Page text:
For an autonomous robotic system, monitoring surgeon actions and assisting the main surgeon during a procedure can be very challenging. The challenges come from the peculiar structure of the surgical scene, the greater similarity in appearance of actions performed via tools in a cavity compared to, say, human actions in unconstrained environments, as well as from the motion of the endoscopic camera. This paper presents ESAD, the first large-scale dataset designed to tackle the problem of surgeon action detection in endoscopic minimally invasive surgery. ESAD aims at contributing to increase the effectiveness and reliability of surgical assistant robots by realistically testing their awareness of the actions performed by a surgeon. The dataset provides bounding box annotation for 21 action classes on real endoscopic video frames captured during prostatectomy, and was used as the basis of a recent MIDL 2020 challenge. We also present an analysis of the dataset conducted using the baseline model which was released as part of the challenge, and a description of the top performing models submitted to the challenge together with the results they obtained. This study provides significant insight into what approaches can be effective and can be extended further. We believe that ESAD will serve in the future as a useful benchmark for all researchers active in surgeon action detection and assistive robotics at large.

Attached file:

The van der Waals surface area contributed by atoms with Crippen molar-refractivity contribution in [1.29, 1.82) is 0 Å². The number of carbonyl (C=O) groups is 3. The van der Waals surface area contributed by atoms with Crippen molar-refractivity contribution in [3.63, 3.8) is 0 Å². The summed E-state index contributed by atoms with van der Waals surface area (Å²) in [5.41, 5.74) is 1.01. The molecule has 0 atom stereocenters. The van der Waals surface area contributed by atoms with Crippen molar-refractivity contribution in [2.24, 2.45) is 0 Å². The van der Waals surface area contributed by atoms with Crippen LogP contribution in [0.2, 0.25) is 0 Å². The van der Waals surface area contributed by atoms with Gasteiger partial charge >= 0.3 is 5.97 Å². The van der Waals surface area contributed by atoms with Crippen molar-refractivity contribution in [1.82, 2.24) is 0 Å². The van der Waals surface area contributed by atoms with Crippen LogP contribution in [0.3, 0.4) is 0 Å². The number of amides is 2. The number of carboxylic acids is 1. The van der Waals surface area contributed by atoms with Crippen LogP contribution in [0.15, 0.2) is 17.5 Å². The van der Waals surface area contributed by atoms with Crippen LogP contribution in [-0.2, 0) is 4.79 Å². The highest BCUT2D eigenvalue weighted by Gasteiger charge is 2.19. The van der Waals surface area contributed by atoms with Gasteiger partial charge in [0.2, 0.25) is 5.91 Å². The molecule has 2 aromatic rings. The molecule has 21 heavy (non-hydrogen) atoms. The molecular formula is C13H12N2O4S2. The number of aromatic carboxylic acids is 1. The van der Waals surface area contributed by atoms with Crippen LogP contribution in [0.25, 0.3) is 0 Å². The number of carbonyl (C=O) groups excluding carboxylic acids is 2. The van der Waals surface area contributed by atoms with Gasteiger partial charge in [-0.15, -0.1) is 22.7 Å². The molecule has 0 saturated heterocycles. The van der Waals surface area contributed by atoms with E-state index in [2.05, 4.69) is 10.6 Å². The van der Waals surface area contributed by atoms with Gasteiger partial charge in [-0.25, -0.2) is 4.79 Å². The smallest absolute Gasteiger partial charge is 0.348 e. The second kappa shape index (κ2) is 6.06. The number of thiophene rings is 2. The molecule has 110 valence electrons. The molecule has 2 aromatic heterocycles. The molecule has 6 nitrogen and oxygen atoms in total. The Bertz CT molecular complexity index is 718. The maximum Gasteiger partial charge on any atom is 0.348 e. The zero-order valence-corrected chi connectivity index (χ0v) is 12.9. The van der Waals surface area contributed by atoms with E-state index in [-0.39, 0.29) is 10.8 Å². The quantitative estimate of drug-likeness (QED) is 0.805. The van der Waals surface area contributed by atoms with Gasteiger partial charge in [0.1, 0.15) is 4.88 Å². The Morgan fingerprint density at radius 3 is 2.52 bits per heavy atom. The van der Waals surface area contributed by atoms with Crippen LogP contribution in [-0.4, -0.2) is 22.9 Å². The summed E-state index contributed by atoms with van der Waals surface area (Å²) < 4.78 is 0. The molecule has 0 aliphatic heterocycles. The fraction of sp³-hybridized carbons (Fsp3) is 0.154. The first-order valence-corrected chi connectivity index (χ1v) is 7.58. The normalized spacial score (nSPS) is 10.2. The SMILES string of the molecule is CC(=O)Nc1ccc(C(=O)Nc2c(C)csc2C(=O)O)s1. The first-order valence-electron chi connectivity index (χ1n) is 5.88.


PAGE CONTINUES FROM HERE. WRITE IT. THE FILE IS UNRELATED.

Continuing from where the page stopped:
Humans approach driving in a holistic fashion which entails, in particular, understanding road events and their evolution. Injecting these capabilities in an autonomous vehicle has thus the potential to take situational awareness and decision making closer to human-level performance. To this purpose, we introduce the ROad event Awareness Dataset (ROAD) for Autonomous Driving, to our knowledge the first of its kind. ROAD is designed to test an autonomous vehicle's ability to detect road events, defined as triplets composed by a moving agent, the action(s) it performs and the corresponding scene locations. ROAD comprises 22 videos, originally from the Oxford RobotCar Dataset, annotated with bounding boxes showing the location in the image plane of each road event. We also provide as baseline a new incremental algorithm for online road event awareness, based on inflating RetinaNet along time, which achieves a mean average precision of 16.8% and 6.1% for frame-level and video-level event detection, respectively, at 50% overlap. Though promising, these figures highlight the challenges faced by situation awareness in autonomous driving. Finally, ROAD allows scholars to investigate exciting tasks such as complex (road) activity detection, future road event anticipation and the modelling of sentient road agents in terms of mental states. Dataset can be obtained from https://github.com/gurkirt/road-dataset and baseline code from https://github.com/gurkirt/3D-RetinaNet.